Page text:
Structured finance is back, and with it comes all of the due diligence requirements, including the often misunderstood Probable Maximum Loss Report. Credit officers and underwriters need to understand a few basics about the Probable Maximum Loss Report to meaningfully use these reports as an underwriting tool.
The goal of the process of rating buildings for seismic risk is to protect your portfolio and downstream investors from a double helping of seismic risk. The PML Report cannot completely eliminate risk from a seismic event—we don’t report the distance of the asset to a nuclear reactor—but the PML will fail buildings that are at greatest risk during an earthquake. Note lenders that don’t require PMLs might find that their portfolio suffers from adverse selection; essentially getting a double helping of seismic risk.
To use the Probable Maximum Loss Report well a lender needs consistency. If you are going to measure anything, you want to do it by the same method every time. So here are four basic steps to get consistency.
SEL vs. SUL. Understand the basic vocabulary: Scenario Expected Limit (SEL) and the Scenario Upper Limit (SUL) are two ways to express the Probable Maximum Loss for an asset. An engineer really builds a curve of expected out comes during the 475-year seismic event (see picture). The center of the curve is the Scenario Expected Limit and the point where 90% of the expected outcomes are lower is the Scenario Upper Limit. These numbers are not in conflict with each other, they are just two ways of describing the same curve.
New ASTM Standards for PMLs. In 2007, ASTM published two new standards for Probable Maximum Loss Reports: ASTM E2026-07 Standard Guide for Seismic Risk Assessment of Buildings, and ASTM E2557 Standard Practice for Probable Maximum Loss (PML) Evaluations for Earthquake Due-Diligence Assessments. ASTM E2557 Specifically recommends that CMBS Lenders consider the SEL as the PML. The SEL should be compared to 20%–buildings that rate above 20% typically require some sort of mitigation. Mitigation can be structural (seismic retrofit) or financial (earthquake insurance).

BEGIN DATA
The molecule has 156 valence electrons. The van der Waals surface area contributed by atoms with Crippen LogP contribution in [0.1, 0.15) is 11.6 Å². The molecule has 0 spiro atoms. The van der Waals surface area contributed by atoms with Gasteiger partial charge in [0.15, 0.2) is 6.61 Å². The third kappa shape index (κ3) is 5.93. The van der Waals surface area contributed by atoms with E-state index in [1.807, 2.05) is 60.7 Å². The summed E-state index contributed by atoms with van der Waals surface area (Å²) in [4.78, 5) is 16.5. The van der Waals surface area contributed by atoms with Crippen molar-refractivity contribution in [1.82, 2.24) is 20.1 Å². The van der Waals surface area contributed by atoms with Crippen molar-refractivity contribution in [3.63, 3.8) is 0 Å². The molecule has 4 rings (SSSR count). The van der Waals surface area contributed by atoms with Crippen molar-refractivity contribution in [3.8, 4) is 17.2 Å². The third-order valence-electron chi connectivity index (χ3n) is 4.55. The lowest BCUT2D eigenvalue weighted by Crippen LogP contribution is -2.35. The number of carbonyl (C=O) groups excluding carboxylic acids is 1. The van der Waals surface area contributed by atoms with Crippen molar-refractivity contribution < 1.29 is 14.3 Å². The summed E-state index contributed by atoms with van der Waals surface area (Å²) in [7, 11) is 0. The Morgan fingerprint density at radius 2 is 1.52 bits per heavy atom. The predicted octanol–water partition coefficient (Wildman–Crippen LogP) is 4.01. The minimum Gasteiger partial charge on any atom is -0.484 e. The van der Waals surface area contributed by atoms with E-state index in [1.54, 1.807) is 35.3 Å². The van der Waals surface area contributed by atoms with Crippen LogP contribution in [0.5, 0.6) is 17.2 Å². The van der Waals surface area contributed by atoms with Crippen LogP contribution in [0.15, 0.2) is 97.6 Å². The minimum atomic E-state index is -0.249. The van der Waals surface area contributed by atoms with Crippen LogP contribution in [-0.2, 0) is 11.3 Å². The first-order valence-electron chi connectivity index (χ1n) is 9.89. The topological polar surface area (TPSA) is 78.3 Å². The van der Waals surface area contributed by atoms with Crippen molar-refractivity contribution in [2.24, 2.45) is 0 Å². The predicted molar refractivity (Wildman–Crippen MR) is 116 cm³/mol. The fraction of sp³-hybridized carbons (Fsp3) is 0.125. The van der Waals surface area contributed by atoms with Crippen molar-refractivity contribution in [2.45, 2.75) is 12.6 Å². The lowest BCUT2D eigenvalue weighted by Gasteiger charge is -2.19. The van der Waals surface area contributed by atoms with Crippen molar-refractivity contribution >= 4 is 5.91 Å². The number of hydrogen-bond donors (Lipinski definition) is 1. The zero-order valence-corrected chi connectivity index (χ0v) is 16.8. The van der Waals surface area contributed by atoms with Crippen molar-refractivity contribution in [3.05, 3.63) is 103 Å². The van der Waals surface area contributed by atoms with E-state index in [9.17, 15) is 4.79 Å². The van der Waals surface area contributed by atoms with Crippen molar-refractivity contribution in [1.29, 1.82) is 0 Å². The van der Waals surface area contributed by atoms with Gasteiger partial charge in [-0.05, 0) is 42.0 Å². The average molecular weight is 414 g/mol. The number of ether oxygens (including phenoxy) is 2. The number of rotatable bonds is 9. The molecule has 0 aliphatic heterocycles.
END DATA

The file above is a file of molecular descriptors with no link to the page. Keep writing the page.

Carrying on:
Improve PMLs. These new ASTM Standards improve the process, but are too flexible. For example, the standards do NOT specify how an engineer should calculate a PML and some engineers perform calculations that are out of the mainstream or worse, do no math at all; they just call it based on their judgment. Of course my colleagues may be very good engineers, but what the industry needs is an objective measurement of seismic risk. The process should be transparent and peer reviewable.
Objective reliable Probable Maximum Loss Reports are easily achievable; we just need some help from our clients. Yes, the clients must do their part. If clients require the following we will be more than half of the way there:
1. Only order reports from firms with registered engineers on staff;
2. Require the engineer to show his/her math;
3. Require that the engineer call the Scenario Expected Limit as the PML, but also report the Scenario Upper Limit.
I have participated in writing the Probable Maximum Loss Scope of Work for several lenders and my rational for my recommendations is presented more thoroughly in my RMA Journal article titled Managing Seismic.
The overall goal is not predicting the future, but using the Probable Maximum Loss report consistently as an underwriting tool; and therefore, protecting your portfolio from undue seismic risk.